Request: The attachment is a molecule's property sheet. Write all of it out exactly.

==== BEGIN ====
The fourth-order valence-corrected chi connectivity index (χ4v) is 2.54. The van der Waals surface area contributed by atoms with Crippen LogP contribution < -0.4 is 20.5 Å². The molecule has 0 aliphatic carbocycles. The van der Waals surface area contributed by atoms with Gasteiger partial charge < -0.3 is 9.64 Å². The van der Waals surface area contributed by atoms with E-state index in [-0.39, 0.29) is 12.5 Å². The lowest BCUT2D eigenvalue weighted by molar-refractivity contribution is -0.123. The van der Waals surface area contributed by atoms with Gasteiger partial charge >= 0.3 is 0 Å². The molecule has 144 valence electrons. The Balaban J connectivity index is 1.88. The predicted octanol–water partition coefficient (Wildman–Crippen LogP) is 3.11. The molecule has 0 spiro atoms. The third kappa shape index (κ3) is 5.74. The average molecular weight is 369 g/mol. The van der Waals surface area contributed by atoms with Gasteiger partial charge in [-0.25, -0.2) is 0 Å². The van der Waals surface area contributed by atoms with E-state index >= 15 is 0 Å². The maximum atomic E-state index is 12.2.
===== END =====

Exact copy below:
The fourth-order valence-corrected chi connectivity index (χ4v) is 2.54. The van der Waals surface area contributed by atoms with Crippen LogP contribution < -0.4 is 20.5 Å². The molecule has 0 aliphatic carbocycles. The van der Waals surface area contributed by atoms with Gasteiger partial charge < -0.3 is 9.64 Å². The van der Waals surface area contributed by atoms with E-state index in [-0.39, 0.29) is 12.5 Å². The lowest BCUT2D eigenvalue weighted by molar-refractivity contribution is -0.123. The van der Waals surface area contributed by atoms with Gasteiger partial charge >= 0.3 is 0 Å². The molecule has 144 valence electrons. The Balaban J connectivity index is 1.88. The predicted octanol–water partition coefficient (Wildman–Crippen LogP) is 3.11. The molecule has 0 spiro atoms. The third kappa shape index (κ3) is 5.74. The average molecular weight is 369 g/mol. The van der Waals surface area contributed by atoms with Gasteiger partial charge in [-0.25, -0.2) is 0 Å². The van der Waals surface area contributed by atoms with E-state index >= 15 is 0 Å². The maximum atomic E-state index is 12.2.